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Natasha is the Founder of Next Level Nonprofits – an online training company dedicated to equipping new nonprofit executive directors with the skills and support they need to enjoy successful, sustainable and satisfying careers.
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  1. Great article. Though it sounds like the consultant has done really made a name for herself early in her career, I’m still wondering if organizations are willing to pay ‘top-dollar’ for someone with such little professional experience. That being said, what kind of fee structure is she using? In my market (Chicagoland), it seems like the hourly for newbies is $35-$60, though I’ve read advice to set your hourly, estimate project costs, and submit a total project estimate, vs. revealing your hourly to clients, since, in all likelihood, you’ll go over it. I’ve had some balk at seeing such a big number early in the negotiation process. Any thoughts?

    1. Hi Dan –

      That’s a great question! I always charge by the project rather than by the hour because I believe that will leave less surprises for all parties involved down the road. Secondly, I always emphasis to clients that I charge professional fees based on the value that the project will bring to the organization. I’m sure as you know, the work never happens in a vacuum and has a ripple effect to other areas. I find that reminding them of the value, not the cost, helps.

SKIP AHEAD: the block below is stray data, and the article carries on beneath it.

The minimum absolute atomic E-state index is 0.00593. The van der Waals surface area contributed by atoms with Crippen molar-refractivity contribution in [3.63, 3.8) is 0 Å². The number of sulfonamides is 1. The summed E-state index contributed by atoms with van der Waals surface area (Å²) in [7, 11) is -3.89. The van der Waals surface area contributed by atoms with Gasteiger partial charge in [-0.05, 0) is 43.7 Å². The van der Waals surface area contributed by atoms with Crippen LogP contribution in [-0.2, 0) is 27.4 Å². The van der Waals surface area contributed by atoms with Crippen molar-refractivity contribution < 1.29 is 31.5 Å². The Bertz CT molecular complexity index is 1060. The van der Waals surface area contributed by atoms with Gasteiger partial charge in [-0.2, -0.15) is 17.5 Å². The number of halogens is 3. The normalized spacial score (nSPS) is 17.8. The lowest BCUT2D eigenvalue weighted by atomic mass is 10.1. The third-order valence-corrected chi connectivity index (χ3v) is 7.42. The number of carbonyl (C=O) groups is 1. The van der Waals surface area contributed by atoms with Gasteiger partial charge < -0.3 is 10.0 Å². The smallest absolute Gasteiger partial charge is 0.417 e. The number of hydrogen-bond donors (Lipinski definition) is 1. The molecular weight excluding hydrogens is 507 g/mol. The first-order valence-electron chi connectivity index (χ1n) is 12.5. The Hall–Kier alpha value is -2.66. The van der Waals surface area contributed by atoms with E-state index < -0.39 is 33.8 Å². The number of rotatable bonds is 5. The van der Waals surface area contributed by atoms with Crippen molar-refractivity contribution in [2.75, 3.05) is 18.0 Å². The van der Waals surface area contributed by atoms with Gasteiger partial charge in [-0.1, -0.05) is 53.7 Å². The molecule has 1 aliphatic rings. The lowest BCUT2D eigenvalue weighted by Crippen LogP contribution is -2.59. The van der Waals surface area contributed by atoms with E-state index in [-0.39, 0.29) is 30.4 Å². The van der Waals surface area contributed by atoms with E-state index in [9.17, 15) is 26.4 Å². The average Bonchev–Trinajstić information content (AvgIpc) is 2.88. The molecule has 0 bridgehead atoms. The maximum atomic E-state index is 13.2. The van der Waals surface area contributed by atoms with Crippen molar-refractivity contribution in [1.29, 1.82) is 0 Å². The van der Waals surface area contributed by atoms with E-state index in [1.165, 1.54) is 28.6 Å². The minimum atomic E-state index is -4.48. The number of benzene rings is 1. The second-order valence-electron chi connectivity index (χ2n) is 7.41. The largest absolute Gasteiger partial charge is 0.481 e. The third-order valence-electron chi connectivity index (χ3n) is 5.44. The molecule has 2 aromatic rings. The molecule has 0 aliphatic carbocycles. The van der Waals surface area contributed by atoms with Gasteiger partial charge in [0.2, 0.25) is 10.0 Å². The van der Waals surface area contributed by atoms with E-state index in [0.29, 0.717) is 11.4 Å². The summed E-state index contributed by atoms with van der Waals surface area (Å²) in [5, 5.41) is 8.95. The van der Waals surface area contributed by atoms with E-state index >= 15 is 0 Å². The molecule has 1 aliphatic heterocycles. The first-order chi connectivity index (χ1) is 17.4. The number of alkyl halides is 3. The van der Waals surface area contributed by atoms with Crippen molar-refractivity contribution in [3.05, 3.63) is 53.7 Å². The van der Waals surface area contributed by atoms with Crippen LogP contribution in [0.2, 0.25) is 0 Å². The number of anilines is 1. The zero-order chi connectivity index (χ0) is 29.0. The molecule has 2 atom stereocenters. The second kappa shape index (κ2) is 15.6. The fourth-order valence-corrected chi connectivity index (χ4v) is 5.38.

Hope that helps!

  2. Natasha,
    I really enjoyed the article and it hit home for me as it probably has with mention who venture into this arena. Looking forward to more insights and to share some of mine as well.


    1. Hi Ron –

      Glad so much of this resonated with you. Best of luck as you venture into the consulting world!


    • Jamie
    • April 24, 2014

    Very insightful article. Just recently I decided to venture into this path and I am glad to have seen your input. I am working on my not for profit management certification and after serving a year in AmeriCorps, that experience showed me another side of nonprofits.